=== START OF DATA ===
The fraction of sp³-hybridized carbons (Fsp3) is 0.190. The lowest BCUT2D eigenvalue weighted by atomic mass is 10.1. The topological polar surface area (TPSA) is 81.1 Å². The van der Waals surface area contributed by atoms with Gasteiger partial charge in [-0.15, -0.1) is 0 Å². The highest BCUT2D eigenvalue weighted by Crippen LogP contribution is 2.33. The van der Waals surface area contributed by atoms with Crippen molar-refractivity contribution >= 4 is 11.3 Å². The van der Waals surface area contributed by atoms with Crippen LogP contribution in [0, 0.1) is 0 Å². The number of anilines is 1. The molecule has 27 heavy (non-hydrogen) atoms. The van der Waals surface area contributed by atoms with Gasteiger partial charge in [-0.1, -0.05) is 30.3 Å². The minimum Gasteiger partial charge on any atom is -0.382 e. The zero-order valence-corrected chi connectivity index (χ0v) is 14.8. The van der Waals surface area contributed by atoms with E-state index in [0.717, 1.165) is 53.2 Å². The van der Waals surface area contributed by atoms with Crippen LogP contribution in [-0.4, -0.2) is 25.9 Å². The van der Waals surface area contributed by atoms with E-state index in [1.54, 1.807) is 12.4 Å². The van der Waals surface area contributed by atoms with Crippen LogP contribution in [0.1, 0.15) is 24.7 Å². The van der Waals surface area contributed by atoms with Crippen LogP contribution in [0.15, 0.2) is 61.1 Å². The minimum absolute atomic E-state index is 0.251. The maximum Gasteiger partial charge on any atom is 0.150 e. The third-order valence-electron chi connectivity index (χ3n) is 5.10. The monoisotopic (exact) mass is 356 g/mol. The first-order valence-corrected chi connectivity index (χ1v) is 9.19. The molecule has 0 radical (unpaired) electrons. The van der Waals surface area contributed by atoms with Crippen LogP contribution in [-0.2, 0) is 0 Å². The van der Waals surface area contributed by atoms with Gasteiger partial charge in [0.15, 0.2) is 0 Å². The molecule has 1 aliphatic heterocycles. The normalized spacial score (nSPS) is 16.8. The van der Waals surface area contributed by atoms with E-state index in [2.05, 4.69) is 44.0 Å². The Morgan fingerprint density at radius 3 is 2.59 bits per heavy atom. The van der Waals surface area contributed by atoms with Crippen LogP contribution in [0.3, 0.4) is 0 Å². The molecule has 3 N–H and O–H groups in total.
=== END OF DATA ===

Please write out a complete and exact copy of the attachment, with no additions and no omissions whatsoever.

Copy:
The fraction of sp³-hybridized carbons (Fsp3) is 0.190. The lowest BCUT2D eigenvalue weighted by atomic mass is 10.1. The topological polar surface area (TPSA) is 81.1 Å². The van der Waals surface area contributed by atoms with Gasteiger partial charge in [-0.15, -0.1) is 0 Å². The highest BCUT2D eigenvalue weighted by Crippen LogP contribution is 2.33. The van der Waals surface area contributed by atoms with Crippen molar-refractivity contribution >= 4 is 11.3 Å². The van der Waals surface area contributed by atoms with Crippen LogP contribution in [0, 0.1) is 0 Å². The number of anilines is 1. The molecule has 27 heavy (non-hydrogen) atoms. The van der Waals surface area contributed by atoms with Gasteiger partial charge in [-0.1, -0.05) is 30.3 Å². The minimum Gasteiger partial charge on any atom is -0.382 e. The zero-order valence-corrected chi connectivity index (χ0v) is 14.8. The van der Waals surface area contributed by atoms with E-state index in [0.717, 1.165) is 53.2 Å². The van der Waals surface area contributed by atoms with Crippen LogP contribution in [-0.4, -0.2) is 25.9 Å². The van der Waals surface area contributed by atoms with E-state index in [1.54, 1.807) is 12.4 Å². The van der Waals surface area contributed by atoms with Crippen LogP contribution in [0.1, 0.15) is 24.7 Å². The van der Waals surface area contributed by atoms with Crippen LogP contribution in [0.15, 0.2) is 61.1 Å². The minimum absolute atomic E-state index is 0.251. The maximum Gasteiger partial charge on any atom is 0.150 e. The third-order valence-electron chi connectivity index (χ3n) is 5.10. The monoisotopic (exact) mass is 356 g/mol. The first-order valence-corrected chi connectivity index (χ1v) is 9.19. The molecule has 0 radical (unpaired) electrons. The van der Waals surface area contributed by atoms with Crippen LogP contribution in [-0.2, 0) is 0 Å². The van der Waals surface area contributed by atoms with Gasteiger partial charge in [0.15, 0.2) is 0 Å². The molecule has 1 aliphatic heterocycles. The normalized spacial score (nSPS) is 16.8. The van der Waals surface area contributed by atoms with E-state index in [2.05, 4.69) is 44.0 Å². The Morgan fingerprint density at radius 3 is 2.59 bits per heavy atom. The van der Waals surface area contributed by atoms with Crippen LogP contribution in [0.3, 0.4) is 0 Å². The molecule has 3 N–H and O–H groups in total.